Pregnant women who eat too much run the risk of diabetes, experts warn

WOMEN who eat too much during pregnancy run the risk of developing diabetes, experts have warned.

There's a common assumption that women should be "eating for two" during pregnancy but doctors have now said that this could lead to gestational diabetes.

Diabetes is caused by too much sugar in the blood, this is usually regulated by insulin, but people with type 1 diabetes aren't able to produce enough of this to keep sugar levels stable.

Hormones produced during pregnancy can make the body insulin resistant – meaning that blood sugar levels stay high.

Consultant Obstetrician and Gynaecologist, Dr. Gregory Ohihoin, of the Nigerian Institute of Medical Research said women need to be careful when assuming they can eat for two.

He explained that during pregnancy women will experience cravings for different foods and that some women will also have an increased appetitie.

Dr Ohihoin said the during pregnancy you should follow a healthy well balanced diet and that you shouldn't trick yourself into thinking that "eating for two" is ok.

He said: "For some women, they go to the extreme of eating for two and maybe for four and consume all sorts of things, with a keen sense of unbridled appetite, eating without control.

"The result is that they become overweight.

“This group of women is at higher risk of developing gestational diabetes mellitus and they are at higher risk of having difficult labour", he told Punch News.

What is gestational diabetes?

Gestational diabetes is a form of diabetes that develops during pregnancy and usually goes away once you give birth.

The NHS states that it can happen at any stage of pregnancy, but is more common in the second or third trimester.

It happens when your body cannot produce enough insulin – a hormone that helps control blood sugar levels – to meet your extra needs in pregnancy.

Gestational diabetes can cause problems for you and your baby during pregnancy and after birth. But the risks can be reduced if the condition is detected early and well managed.


  • increased thirst
  • needed to urinate more often
  • a dry mouth
  • tiredness

The NHS also supports this notion and says you don't need to eat for two even if you are having twins or triplets.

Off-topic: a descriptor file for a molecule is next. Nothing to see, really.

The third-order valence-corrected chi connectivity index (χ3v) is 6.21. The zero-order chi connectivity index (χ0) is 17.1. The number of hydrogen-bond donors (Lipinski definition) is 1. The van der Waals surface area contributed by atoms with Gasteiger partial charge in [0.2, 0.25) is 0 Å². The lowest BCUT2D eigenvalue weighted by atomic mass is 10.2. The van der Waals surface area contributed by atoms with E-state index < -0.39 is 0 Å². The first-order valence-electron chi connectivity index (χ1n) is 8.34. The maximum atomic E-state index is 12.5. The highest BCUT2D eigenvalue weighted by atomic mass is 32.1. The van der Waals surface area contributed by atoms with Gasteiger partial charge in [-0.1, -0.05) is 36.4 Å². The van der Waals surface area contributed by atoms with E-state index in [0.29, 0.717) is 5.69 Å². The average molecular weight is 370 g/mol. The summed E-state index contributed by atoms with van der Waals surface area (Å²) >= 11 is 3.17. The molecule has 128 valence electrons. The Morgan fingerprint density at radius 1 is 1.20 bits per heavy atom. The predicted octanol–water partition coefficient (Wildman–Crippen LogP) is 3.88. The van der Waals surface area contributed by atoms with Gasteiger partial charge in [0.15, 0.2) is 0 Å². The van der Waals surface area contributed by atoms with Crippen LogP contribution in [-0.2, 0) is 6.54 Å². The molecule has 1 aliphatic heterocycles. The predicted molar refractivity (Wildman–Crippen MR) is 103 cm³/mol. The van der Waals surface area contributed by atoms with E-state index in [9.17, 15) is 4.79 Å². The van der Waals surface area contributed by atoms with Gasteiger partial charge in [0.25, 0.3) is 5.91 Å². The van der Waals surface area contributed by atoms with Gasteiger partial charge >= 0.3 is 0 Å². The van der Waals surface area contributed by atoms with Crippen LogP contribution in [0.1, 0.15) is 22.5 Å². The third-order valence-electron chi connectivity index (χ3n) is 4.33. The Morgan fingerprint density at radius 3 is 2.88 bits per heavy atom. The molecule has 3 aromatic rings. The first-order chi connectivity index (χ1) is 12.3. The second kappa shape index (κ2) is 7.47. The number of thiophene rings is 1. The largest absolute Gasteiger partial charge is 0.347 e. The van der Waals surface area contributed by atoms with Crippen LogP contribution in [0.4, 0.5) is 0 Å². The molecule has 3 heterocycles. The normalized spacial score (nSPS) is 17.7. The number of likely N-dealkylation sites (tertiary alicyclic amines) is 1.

NHS guidance states: "Try to have a healthy breakfast every day, because this can help you to avoid snacking on foods that are high in fat and sugar.

"Eating healthily often means changing the amounts of different foods you eat, so that your diet is varied, rather than cutting out all your favourites."

Dr Ohihoin explained that the quality of food you eat is much more important than quantity.

He said that spreading your meals out throughout the day will help with symptoms such as vomiting and nausea.

Dr Phihoin added: "Protein is the most relevant for your baby as it contains amino acids which are the building blocks of the body.

"Your body requires 20 different types of amino acids. 12 of them are produced by the body (non-essential amino acids). The other eight must be provided by the food you eat."

The NHS adds that when you're pregnant, you should avoid having more than two portions of oily fish a week, such as salmon, trout, mackerel and herring, because it can contain pollutants (toxins).

Another expert Dr. Joseph Akinde said a woman doesn't always need to eat extra food during pregnancy.

He explained: "Pregnancy comes with all forms of symptoms — some women have cravings for a particular type of food, so it’s different strokes for different folks and the same situation does not apply to everybody in all situations.

“You may have one woman who is unduly hungry and eat voraciously and, on the other hand, you have those who don’t eat so much food."

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